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One of the websites I administer has had an active user registration and log in for a long time, which was mostly used to confirm users and send merchandise. So far, there has been no user to user interaction where the users' profile would have been exposed to other users. For this reason, users so far registered without a nickname and with only their contact information.

This site now gets an upgrade where users can comment on other users' generated content, thus requiring a nickname for at least those users, that upload content.

So far the implementation steps in consideration have been:

  • new users register with a nickname
  • existing users can pick a nickname in their profiles, but are not forced to do so
  • users without a nickname uploading content get prompted to pick a nickname in the upload process

How or what other processes would you suggest in this scenario?

Should all users be prompted to register a nickname?

Should it be a concern that quick users might grab desired nicknames?

Should the website suggest nicknames based on the users first name and DoB, for instance like: *Would you like to register John_75 as your nickname?*

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2 Answers 2

up vote 9 down vote accepted

I'm willing to bet that you are more concerned with users not getting their desired nickname than the user will ever be. Right now, users have no reason to care what their nickname is on your site because it doesn't show up anywhere on your site.

Because of this, I recommend not pestering your users with any obtrusive process or notification (especially a one-off email) that takes them out of their way. The least obtrusive option is to assign a temporary nickname and allow them to change it when they make their first comment on the site.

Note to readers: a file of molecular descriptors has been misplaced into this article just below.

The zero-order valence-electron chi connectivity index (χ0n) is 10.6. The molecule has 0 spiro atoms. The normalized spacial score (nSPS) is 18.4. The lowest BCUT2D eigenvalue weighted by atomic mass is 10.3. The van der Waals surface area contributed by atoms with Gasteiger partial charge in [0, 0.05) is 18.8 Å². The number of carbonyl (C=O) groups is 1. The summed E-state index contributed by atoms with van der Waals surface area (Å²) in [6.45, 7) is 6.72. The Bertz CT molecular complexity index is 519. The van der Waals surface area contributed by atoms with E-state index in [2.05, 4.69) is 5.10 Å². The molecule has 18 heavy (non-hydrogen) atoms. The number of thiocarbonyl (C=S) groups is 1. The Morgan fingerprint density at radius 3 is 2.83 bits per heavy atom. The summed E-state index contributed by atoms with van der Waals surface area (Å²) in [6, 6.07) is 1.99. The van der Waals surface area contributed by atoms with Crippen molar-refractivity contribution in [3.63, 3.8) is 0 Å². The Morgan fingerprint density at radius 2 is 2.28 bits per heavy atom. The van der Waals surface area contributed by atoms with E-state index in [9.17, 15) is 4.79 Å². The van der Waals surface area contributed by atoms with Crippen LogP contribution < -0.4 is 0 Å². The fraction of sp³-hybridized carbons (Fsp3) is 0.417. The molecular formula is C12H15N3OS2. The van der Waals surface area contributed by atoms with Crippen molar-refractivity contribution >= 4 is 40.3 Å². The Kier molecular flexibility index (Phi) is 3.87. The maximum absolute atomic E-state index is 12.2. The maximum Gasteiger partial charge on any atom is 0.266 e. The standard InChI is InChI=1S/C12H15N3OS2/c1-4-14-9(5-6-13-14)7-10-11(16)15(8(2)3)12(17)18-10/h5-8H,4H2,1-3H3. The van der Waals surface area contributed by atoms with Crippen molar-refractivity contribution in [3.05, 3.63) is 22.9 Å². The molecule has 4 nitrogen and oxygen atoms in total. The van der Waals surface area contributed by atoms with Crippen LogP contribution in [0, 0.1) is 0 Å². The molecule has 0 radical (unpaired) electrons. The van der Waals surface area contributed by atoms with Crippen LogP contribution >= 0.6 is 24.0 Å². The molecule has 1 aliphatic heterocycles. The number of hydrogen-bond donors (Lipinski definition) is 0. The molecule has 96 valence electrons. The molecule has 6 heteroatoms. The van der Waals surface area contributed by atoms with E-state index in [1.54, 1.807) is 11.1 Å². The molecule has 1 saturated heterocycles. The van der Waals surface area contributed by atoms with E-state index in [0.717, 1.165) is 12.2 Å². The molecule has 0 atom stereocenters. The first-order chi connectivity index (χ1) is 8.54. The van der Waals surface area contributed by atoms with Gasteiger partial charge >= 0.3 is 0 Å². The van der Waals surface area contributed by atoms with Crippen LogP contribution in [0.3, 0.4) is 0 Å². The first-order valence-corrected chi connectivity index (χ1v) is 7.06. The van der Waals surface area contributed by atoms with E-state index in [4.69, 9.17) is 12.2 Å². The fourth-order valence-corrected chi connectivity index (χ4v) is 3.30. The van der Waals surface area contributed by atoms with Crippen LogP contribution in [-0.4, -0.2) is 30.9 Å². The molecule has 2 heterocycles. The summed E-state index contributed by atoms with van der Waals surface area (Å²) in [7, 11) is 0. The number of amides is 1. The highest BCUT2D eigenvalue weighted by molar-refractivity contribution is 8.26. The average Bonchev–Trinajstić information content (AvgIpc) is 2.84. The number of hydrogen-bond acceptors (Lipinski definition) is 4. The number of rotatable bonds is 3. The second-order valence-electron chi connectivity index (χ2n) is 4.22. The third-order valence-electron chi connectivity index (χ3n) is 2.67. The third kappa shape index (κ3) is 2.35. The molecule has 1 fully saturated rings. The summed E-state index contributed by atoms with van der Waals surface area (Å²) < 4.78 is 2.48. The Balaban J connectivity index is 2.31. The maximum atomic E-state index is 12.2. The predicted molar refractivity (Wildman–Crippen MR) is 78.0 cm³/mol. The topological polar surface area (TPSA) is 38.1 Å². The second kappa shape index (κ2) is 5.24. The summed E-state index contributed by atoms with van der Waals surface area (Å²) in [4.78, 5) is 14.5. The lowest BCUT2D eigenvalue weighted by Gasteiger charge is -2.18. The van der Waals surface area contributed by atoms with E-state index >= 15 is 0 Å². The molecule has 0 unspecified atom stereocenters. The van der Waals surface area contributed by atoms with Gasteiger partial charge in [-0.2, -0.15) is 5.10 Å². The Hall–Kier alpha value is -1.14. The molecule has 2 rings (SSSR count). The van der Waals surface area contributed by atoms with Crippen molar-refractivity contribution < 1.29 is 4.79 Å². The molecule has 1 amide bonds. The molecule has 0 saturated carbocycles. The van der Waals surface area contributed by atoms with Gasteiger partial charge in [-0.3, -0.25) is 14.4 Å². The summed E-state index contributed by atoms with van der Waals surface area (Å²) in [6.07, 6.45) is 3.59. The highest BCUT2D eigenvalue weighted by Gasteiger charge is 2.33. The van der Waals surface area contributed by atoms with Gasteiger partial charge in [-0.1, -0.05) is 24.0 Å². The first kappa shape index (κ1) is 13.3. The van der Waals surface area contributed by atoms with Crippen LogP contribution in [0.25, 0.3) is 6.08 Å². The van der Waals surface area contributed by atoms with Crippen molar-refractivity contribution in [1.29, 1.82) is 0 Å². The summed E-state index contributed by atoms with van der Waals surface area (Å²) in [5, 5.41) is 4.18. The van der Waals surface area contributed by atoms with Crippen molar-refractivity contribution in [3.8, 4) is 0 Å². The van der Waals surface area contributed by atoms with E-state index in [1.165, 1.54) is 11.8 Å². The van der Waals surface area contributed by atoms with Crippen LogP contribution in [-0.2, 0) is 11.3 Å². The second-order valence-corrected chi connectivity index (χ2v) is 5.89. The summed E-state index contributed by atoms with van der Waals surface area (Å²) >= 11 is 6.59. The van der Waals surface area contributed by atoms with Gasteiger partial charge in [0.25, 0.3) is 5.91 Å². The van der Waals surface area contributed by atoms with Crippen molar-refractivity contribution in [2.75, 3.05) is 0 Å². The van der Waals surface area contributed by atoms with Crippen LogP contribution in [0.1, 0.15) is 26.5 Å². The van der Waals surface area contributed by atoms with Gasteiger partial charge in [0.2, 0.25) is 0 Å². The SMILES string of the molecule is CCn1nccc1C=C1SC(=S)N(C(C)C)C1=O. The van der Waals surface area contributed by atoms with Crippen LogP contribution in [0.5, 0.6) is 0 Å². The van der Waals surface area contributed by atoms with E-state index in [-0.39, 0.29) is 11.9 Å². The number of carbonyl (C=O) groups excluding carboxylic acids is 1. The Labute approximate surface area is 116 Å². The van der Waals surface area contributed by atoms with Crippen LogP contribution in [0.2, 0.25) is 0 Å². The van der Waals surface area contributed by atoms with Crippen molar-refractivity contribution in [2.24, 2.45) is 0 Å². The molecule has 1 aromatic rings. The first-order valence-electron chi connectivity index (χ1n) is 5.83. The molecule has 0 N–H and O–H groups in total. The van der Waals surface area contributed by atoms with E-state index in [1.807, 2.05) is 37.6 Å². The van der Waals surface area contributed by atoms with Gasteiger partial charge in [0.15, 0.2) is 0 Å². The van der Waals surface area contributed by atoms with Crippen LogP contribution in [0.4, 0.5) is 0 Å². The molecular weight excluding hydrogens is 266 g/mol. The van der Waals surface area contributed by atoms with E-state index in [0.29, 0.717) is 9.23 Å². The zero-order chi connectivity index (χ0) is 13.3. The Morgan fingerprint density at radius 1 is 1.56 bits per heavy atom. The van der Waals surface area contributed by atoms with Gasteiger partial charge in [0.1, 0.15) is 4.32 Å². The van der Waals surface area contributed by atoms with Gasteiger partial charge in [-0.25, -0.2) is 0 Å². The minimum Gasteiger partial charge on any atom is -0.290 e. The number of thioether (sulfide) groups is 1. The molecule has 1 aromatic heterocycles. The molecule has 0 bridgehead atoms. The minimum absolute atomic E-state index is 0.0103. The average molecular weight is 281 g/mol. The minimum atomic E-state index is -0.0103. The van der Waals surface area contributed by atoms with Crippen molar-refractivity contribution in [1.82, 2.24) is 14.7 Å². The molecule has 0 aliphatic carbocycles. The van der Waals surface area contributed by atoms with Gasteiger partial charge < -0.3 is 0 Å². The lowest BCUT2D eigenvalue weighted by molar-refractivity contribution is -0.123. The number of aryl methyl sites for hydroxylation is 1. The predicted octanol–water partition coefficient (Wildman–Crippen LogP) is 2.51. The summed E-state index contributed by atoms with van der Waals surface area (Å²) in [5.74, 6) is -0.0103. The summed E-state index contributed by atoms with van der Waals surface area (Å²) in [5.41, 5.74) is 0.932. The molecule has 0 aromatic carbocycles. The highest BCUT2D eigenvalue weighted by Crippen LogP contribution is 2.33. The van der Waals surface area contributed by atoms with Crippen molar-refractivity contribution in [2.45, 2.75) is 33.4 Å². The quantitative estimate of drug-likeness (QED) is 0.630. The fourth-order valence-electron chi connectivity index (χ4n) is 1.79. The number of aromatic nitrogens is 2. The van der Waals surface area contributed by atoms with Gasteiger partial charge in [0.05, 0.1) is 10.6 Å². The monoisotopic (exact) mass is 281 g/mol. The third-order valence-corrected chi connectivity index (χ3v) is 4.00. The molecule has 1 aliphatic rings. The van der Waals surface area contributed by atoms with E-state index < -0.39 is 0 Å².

Depending on the nature of your site, you can either use their real name (first+last) or a generic id (user+rand_number). Use a generic id if there is any reason to believe that a user would not want their real name visible.

Here is how I would handle it:

enter image description here

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One of the simplest methods that I have seen for this is to assign every user a nickname based on their UserID. So one may be "user157" and another "user18" etc. Of course most people won't like these names, which is the incentive to get them to change them.

It would also help to send everyone an email letting them know that this is the case and that their nickname on the site will be "userxxx", but if they would like to have a better name and get a good nickname before they are all taken, that they can do it by following a link or by changing it in their profile.

For users that don't post content or comment, this will not affect them. But for those that do, they will likely change it fairly quickly.

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That might be worth considering. I'd probably use a random id instead of a real database id in order to not reveal such, but your suggestion eliminates at the very least the problem of having to ask users for an user nickname when they want to upload something. This merely requires a check that users with a generated username can still once pick a user nickname of their choosing. Good ideas here, ty. –  kontur Dec 3 '12 at 14:49
1  
Instead of basing it off of a DB ID or a random value I'd suggest using either the username they used to sign into the account or the portion of their email to the left of the @ sign. Both are commonly something the user would consider acceptable to use as a display name. –  Dan Neely Dec 3 '12 at 18:53
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@DanNeely using any portion of their email address would be a privacy violation. You would need their express permission to do that. –  JohnGB Dec 3 '12 at 19:08
    
Agree with @JohnGB here - the same goes for using the first and/or last name. I think "user" + random would be the choice that prvodes most privacy and security. –  kontur Dec 3 '12 at 20:50
    
I don't think I've ever seen user+random# used; I've seen username or left half of email used many times in the past when a site decided it needed a pretty name but didn't collect one at registration. I'm not certain which was used since in most cases for me the two values are identical. –  Dan Neely Dec 3 '12 at 22:09

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